Planes, Boats and Concealed Vehicles: The reality of drug trafficking at the border

Infographic+of+the+number+of+entries+into+the+United+States+via+legal+points+of+entry+in+2017+versus+the+total+populations+of+the+US%2C+Mexico%2C+and+Central+America.+Source%3A+Customs+and+Border+Patrol%2C+United+States+Census+Bureau.%0ABy+Kian+Nassre%2C+Web+Editor
Back to Article
Back to Article

Planes, Boats and Concealed Vehicles: The reality of drug trafficking at the border

Infographic of the number of entries into the United States via legal points of entry in 2017 versus the total populations of the US, Mexico, and Central America. Source: Customs and Border Patrol, United States Census Bureau.
By Kian Nassre, Web Editor

Infographic of the number of entries into the United States via legal points of entry in 2017 versus the total populations of the US, Mexico, and Central America. Source: Customs and Border Patrol, United States Census Bureau. By Kian Nassre, Web Editor

Kian Nassre

Infographic of the number of entries into the United States via legal points of entry in 2017 versus the total populations of the US, Mexico, and Central America. Source: Customs and Border Patrol, United States Census Bureau. By Kian Nassre, Web Editor

Kian Nassre

Kian Nassre

Infographic of the number of entries into the United States via legal points of entry in 2017 versus the total populations of the US, Mexico, and Central America. Source: Customs and Border Patrol, United States Census Bureau. By Kian Nassre, Web Editor

Lily Daniel, Editor-in-Chief

Hang on for a minute...we're trying to find some more stories you might like.


Email This Story






Amidst the recent government shutdown and the trials of Joaquín “El Chapo” Guzmán for smuggling drugs into the U.S., President Trump’s petition for building a wall at the U.S.-Mexico border has grown intensely. Despite his campaign promise to build the multibillion-dollar wall in 2016, the wall has still not received funding and large sections of the border remain unmonitored.

According to a report by Vox, on Dec 22, 2018, Trump announced a government shutdown that halted everything from national park care to paychecks for over 800,000 federal workers. He initially refused to end the shutdown until over $5 billion was allocated to funding the wall. In the wake of the United States’ longest and most expensive government shutdown of 35 days and over $11 billion, national parks were unmaintained, airports experienced waves of confusion and federal workers didn’t receive paychecks for weeks. The shutdown temporarily ended on Jan. 25th when President Trump and various government departments agreed to fund a range of government departments such as the USDA and FDA through Feb. 15th. During this break, negotiations and conversations about funding for the border wall will continue. 35 days and 11 billion dollars later, President Trump’s proposed wall still lingers only as a goal. While the shutdown ended on Jan 25th, 2019, Trump did not abandon his pledge for a wall and continued with a storm of tweets in support of the wall as well as a video that ended with “Build the wall.”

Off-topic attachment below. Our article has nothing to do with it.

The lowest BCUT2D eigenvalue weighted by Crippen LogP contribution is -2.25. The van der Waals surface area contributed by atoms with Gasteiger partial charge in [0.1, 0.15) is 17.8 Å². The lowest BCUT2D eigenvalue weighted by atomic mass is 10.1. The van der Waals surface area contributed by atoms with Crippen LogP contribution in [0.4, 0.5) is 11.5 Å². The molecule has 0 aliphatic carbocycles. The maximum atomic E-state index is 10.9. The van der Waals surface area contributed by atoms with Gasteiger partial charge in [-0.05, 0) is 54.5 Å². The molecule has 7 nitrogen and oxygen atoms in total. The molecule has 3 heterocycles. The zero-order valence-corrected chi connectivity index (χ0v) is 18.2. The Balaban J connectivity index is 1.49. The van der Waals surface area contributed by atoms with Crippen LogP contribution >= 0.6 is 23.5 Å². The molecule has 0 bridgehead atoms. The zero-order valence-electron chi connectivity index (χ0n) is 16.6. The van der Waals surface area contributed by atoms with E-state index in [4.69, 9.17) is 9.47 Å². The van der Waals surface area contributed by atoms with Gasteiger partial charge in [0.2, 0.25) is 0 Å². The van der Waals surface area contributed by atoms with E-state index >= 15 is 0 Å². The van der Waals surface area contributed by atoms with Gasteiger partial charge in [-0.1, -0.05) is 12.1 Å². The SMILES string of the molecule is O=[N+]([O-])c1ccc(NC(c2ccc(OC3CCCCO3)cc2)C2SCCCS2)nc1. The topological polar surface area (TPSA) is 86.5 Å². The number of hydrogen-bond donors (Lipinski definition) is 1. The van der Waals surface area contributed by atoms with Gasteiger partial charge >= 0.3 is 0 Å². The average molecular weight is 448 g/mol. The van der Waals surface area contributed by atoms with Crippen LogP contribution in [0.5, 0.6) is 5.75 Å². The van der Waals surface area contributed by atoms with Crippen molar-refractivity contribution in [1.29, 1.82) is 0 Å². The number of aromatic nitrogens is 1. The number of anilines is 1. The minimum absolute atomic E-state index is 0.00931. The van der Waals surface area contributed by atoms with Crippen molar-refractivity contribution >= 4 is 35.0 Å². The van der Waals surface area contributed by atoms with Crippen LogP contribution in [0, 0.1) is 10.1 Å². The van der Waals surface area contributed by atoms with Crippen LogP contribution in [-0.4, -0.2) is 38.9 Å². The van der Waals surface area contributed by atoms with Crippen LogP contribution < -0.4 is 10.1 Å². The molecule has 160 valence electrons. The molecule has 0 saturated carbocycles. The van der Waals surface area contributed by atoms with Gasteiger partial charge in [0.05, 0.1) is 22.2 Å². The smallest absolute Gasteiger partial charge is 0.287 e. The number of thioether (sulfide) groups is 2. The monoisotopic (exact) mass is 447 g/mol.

In addition to President Trump’s initial emphasis on the wall preventing crime and illegal immigration, he has highlighted its potential to lower drug trafficking as well. He claimed in a tweet on Jan 11th, 2019, that the wall, referred to as a “Steel Barrier,” would end the “pouring in” of drugs which “can be stopped cold.”

Trump’s tweet implies that drugs are being trafficked and transported through open and unmonitored areas of the border, which, according to the U.S. Drug Enforcement Administration (DEA) reports, is generally incorrect.

According to a 2017 report by The Government Accountability Office, well over 80 percent of drugs that enter The United States do so through official points of entry, which means that increasing security by a wall would not decrease the amount of drugs that already enter through legal checkpoints. This fact was confirmed in El Chapo’s recent trials, as the Mexican drug lord has moved over 200 tons of illegal drugs through regulated checkpoints into the U.S.

In addition, according to a 2017 report written by the DEA, illegal drugs are most often being transported through  “fishing boats, trains, tractor-trailers and ordinary cars.” The majority of drugs coming from countries with high rates of trafficking, such as Colombia, come in by plane and by boat.

According to the same 2017 DEA report, “The most common method employed by these TCOs (Transnational Criminal Organization) involves transporting illicit drugs through U.S. ports of entry (POEs) in passenger vehicles with concealed compartments or commingled with legitimate goods on tractor trailers.” Essentially, if drugs continue to be transported into the U.S. by the same means, extending security through a wall will not address the lack of attention at existing checkpoints.

Earlier last month during the government shutdown, President Trump commented on civilian deaths by overdoses and said: “These numbers will be DRASTICALLY REDUCED if we have a Wall!” He later followed this with a speech in which he stated that “if we build a powerful and fully designed see-through steel barrier on our southern border, the crime rate and drug problem in our country would be quickly and greatly reduced.”

As opposed to closing and regulating more of the border, bigger problems lie in the regulation of existing checkpoints. According to an article in Daily Beast, only about 18 percent of vehicles that cross through these checkpoints are searched by customs agents. Increasing agents at these checkpoints and supporting those already working would help to increase regulation. But as opposed to improving existing systems, President Trump maintains his push for billions of dollars to construct a wall two years after he promised it to millions of Americans.

Print Friendly, PDF & Email